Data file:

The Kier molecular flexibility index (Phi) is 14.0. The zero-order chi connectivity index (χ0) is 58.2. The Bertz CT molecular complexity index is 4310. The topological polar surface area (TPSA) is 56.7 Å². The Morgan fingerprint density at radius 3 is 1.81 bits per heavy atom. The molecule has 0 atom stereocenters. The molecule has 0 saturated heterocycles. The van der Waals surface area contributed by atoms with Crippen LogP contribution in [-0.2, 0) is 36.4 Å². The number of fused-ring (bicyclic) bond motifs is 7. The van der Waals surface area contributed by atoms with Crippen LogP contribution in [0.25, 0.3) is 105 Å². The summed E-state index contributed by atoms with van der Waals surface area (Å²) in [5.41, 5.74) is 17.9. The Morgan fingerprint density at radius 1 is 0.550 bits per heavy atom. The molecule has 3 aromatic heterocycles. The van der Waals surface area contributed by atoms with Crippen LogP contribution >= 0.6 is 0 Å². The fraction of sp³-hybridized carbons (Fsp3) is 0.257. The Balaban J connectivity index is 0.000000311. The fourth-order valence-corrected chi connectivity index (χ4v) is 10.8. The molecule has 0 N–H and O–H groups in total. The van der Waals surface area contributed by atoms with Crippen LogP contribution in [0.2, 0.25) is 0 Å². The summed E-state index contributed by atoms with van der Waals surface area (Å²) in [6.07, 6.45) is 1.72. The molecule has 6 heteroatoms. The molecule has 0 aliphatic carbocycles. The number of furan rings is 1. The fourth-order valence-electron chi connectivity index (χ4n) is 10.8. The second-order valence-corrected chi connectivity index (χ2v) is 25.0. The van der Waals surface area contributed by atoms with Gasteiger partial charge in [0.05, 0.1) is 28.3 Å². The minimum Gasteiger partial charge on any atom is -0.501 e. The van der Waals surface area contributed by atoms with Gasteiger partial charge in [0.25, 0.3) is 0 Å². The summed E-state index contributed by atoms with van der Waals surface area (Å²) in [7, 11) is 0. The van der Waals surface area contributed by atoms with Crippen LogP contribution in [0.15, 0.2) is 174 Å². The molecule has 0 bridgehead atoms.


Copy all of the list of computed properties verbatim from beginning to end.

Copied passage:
The Kier molecular flexibility index (Phi) is 14.0. The zero-order chi connectivity index (χ0) is 58.2. The Bertz CT molecular complexity index is 4310. The topological polar surface area (TPSA) is 56.7 Å². The Morgan fingerprint density at radius 3 is 1.81 bits per heavy atom. The molecule has 0 atom stereocenters. The molecule has 0 saturated heterocycles. The van der Waals surface area contributed by atoms with Crippen LogP contribution in [-0.2, 0) is 36.4 Å². The number of fused-ring (bicyclic) bond motifs is 7. The van der Waals surface area contributed by atoms with Crippen LogP contribution in [0.25, 0.3) is 105 Å². The summed E-state index contributed by atoms with van der Waals surface area (Å²) in [5.41, 5.74) is 17.9. The Morgan fingerprint density at radius 1 is 0.550 bits per heavy atom. The molecule has 3 aromatic heterocycles. The van der Waals surface area contributed by atoms with Crippen LogP contribution >= 0.6 is 0 Å². The fraction of sp³-hybridized carbons (Fsp3) is 0.257. The Balaban J connectivity index is 0.000000311. The fourth-order valence-corrected chi connectivity index (χ4v) is 10.8. The molecule has 0 N–H and O–H groups in total. The van der Waals surface area contributed by atoms with Crippen LogP contribution in [0.2, 0.25) is 0 Å². The summed E-state index contributed by atoms with van der Waals surface area (Å²) in [6.07, 6.45) is 1.72. The molecule has 6 heteroatoms. The molecule has 0 aliphatic carbocycles. The number of furan rings is 1. The fourth-order valence-electron chi connectivity index (χ4n) is 10.8. The second-order valence-corrected chi connectivity index (χ2v) is 25.0. The van der Waals surface area contributed by atoms with Gasteiger partial charge in [0.05, 0.1) is 28.3 Å². The minimum Gasteiger partial charge on any atom is -0.501 e. The van der Waals surface area contributed by atoms with Gasteiger partial charge in [0.25, 0.3) is 0 Å². The summed E-state index contributed by atoms with van der Waals surface area (Å²) in [7, 11) is 0. The van der Waals surface area contributed by atoms with Crippen LogP contribution in [0.15, 0.2) is 174 Å². The molecule has 0 bridgehead atoms.